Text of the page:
See Fertilisation Sexual recombination

The recombining of genetic traits that occurs when a male gamete fuses with a female gamete. Shallot

See: Allium cepa. Shareware

Computer software that is copyrighted but that can be distributed free of charge to anyone. The author of shareware requests a voluntary donation from regular users who find the software useful. Shifting cultivation

A system of agriculture in areas of low population density. New land is cleared each season, and this provides better plant nutrition, and an escape from parasites. This system is also known as 'slash and burn'. Short-day

Many tropical plants are photoperiod-sensitive, and depend on a short, twelve-hour day to initiate flower production and, possibly, other processes, such as tuber formation. Equally many temperate plants depend on a long day to initiate these processes. Some plants are photoperiod-insensitive, or day-neutral. See also: potatoes. Shot-hole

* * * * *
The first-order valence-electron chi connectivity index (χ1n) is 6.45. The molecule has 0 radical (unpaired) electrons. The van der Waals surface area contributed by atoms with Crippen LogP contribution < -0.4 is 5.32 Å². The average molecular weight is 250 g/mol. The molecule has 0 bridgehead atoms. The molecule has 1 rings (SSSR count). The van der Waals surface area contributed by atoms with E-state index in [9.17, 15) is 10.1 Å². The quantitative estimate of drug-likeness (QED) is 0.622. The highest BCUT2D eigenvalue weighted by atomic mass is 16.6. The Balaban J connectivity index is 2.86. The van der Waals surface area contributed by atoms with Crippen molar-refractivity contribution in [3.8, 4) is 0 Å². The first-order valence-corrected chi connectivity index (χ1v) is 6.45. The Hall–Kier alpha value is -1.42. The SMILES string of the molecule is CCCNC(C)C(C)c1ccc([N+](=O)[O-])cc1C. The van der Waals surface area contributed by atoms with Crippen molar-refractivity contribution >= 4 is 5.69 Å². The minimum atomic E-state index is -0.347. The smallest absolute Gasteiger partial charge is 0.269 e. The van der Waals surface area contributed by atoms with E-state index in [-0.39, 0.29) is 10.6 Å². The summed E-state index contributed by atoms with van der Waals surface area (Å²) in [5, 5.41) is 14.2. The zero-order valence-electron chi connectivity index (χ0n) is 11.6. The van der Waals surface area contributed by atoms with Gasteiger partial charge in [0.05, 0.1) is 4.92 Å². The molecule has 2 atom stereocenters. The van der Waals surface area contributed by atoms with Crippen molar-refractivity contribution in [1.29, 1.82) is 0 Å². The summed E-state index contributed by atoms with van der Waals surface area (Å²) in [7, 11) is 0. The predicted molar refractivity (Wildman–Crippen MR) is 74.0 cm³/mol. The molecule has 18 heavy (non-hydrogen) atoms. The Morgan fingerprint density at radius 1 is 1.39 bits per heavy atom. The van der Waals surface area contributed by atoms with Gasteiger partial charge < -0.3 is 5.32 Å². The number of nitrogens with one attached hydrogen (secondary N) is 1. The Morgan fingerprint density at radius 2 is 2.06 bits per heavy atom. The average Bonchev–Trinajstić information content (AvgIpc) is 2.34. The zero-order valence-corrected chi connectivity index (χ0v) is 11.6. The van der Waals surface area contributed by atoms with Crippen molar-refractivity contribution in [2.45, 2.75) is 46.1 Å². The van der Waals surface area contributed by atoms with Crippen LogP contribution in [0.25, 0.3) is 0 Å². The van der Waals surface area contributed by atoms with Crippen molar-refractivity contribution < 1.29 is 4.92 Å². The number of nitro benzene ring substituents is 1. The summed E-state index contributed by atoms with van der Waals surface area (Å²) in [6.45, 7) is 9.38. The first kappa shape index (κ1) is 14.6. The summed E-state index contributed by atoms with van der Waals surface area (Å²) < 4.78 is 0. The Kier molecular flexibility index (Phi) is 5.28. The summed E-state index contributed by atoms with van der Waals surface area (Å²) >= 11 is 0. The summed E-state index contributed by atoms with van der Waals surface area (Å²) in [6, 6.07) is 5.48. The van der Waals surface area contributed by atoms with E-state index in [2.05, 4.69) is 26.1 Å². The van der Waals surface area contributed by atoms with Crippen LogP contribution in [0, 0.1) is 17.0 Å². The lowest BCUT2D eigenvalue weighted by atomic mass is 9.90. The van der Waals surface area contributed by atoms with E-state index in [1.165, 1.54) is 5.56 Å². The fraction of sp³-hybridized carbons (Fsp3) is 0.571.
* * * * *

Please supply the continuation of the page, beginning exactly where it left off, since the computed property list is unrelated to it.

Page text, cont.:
A leaf disease in which the dead central portion of a roughly circular lesion falls out, leaving a hole. When a plant has many of these lesions, it looks as if it had been hit with a charge from a shotgun. Shrub

A woody, perennial plant that is too small to be called a tree. Sibling

In common usage, this term means brother or sister, without the gender being specified. In plant breeding, siblings are all the plants that come from one parent, and they are often referred to as 'sibs'. Full-sibs have the same male and female parents.

Half-sibs have the same female parent that was randomly cross-pollinated, and the male parents are thus unknown. Sigmoid growth curve

The seasonal, S-shaped, population growth curve of an r-strategists organism such as a crop parasite. Typically, the curve shows an initial slow growth (the lag phase), followed by a population explosion with logarithmic growth (the log phase), followed by a rapid slowdown (the leg phase) as environmental factors become unfavourable. This kind of population growth is usually followed by a population extinction. Silage

Green fodder crop material, such as grass or clover, that has been stored in a silo, or in a large plastic film tube, and allowed to ferment to become food for cattle. This is a chemical fermentation and it produces heat that both stops the fermentation and sterilises the silage.

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